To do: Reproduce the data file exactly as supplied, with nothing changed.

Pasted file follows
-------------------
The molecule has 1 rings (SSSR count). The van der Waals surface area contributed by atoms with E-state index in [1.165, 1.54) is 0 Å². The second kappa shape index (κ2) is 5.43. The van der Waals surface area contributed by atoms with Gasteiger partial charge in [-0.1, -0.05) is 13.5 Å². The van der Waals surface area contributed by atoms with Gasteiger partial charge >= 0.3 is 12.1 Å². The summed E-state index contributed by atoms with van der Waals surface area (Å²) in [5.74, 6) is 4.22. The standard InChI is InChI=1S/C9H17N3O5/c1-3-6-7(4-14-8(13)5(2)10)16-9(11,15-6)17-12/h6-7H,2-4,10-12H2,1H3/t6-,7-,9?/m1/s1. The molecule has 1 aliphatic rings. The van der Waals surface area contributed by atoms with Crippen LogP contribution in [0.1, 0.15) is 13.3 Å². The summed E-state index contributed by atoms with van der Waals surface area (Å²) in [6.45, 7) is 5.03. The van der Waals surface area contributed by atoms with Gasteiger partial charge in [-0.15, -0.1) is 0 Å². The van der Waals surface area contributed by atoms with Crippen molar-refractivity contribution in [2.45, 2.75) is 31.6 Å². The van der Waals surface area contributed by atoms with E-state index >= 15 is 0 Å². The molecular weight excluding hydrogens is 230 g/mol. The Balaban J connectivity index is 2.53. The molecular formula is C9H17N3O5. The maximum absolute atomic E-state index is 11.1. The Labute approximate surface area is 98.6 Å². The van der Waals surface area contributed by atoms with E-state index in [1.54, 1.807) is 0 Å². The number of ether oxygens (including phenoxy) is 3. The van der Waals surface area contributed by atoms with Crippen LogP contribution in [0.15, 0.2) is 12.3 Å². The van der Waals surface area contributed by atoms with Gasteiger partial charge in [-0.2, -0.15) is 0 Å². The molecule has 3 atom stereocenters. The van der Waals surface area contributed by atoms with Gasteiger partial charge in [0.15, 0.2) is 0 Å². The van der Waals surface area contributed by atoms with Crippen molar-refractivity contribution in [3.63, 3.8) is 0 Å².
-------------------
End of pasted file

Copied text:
The molecule has 1 rings (SSSR count). The van der Waals surface area contributed by atoms with E-state index in [1.165, 1.54) is 0 Å². The second kappa shape index (κ2) is 5.43. The van der Waals surface area contributed by atoms with Gasteiger partial charge in [-0.1, -0.05) is 13.5 Å². The van der Waals surface area contributed by atoms with Gasteiger partial charge >= 0.3 is 12.1 Å². The summed E-state index contributed by atoms with van der Waals surface area (Å²) in [5.74, 6) is 4.22. The standard InChI is InChI=1S/C9H17N3O5/c1-3-6-7(4-14-8(13)5(2)10)16-9(11,15-6)17-12/h6-7H,2-4,10-12H2,1H3/t6-,7-,9?/m1/s1. The molecule has 1 aliphatic rings. The van der Waals surface area contributed by atoms with Crippen LogP contribution in [0.1, 0.15) is 13.3 Å². The summed E-state index contributed by atoms with van der Waals surface area (Å²) in [6.45, 7) is 5.03. The van der Waals surface area contributed by atoms with Gasteiger partial charge in [-0.15, -0.1) is 0 Å². The van der Waals surface area contributed by atoms with Crippen molar-refractivity contribution in [2.45, 2.75) is 31.6 Å². The van der Waals surface area contributed by atoms with E-state index >= 15 is 0 Å². The molecular weight excluding hydrogens is 230 g/mol. The Balaban J connectivity index is 2.53. The molecular formula is C9H17N3O5. The maximum absolute atomic E-state index is 11.1. The Labute approximate surface area is 98.6 Å². The van der Waals surface area contributed by atoms with E-state index in [1.54, 1.807) is 0 Å². The number of ether oxygens (including phenoxy) is 3. The van der Waals surface area contributed by atoms with Crippen LogP contribution in [0.15, 0.2) is 12.3 Å². The van der Waals surface area contributed by atoms with Gasteiger partial charge in [-0.2, -0.15) is 0 Å². The molecule has 3 atom stereocenters. The van der Waals surface area contributed by atoms with Gasteiger partial charge in [0.15, 0.2) is 0 Å². The van der Waals surface area contributed by atoms with Crippen molar-refractivity contribution in [3.63, 3.8) is 0 Å².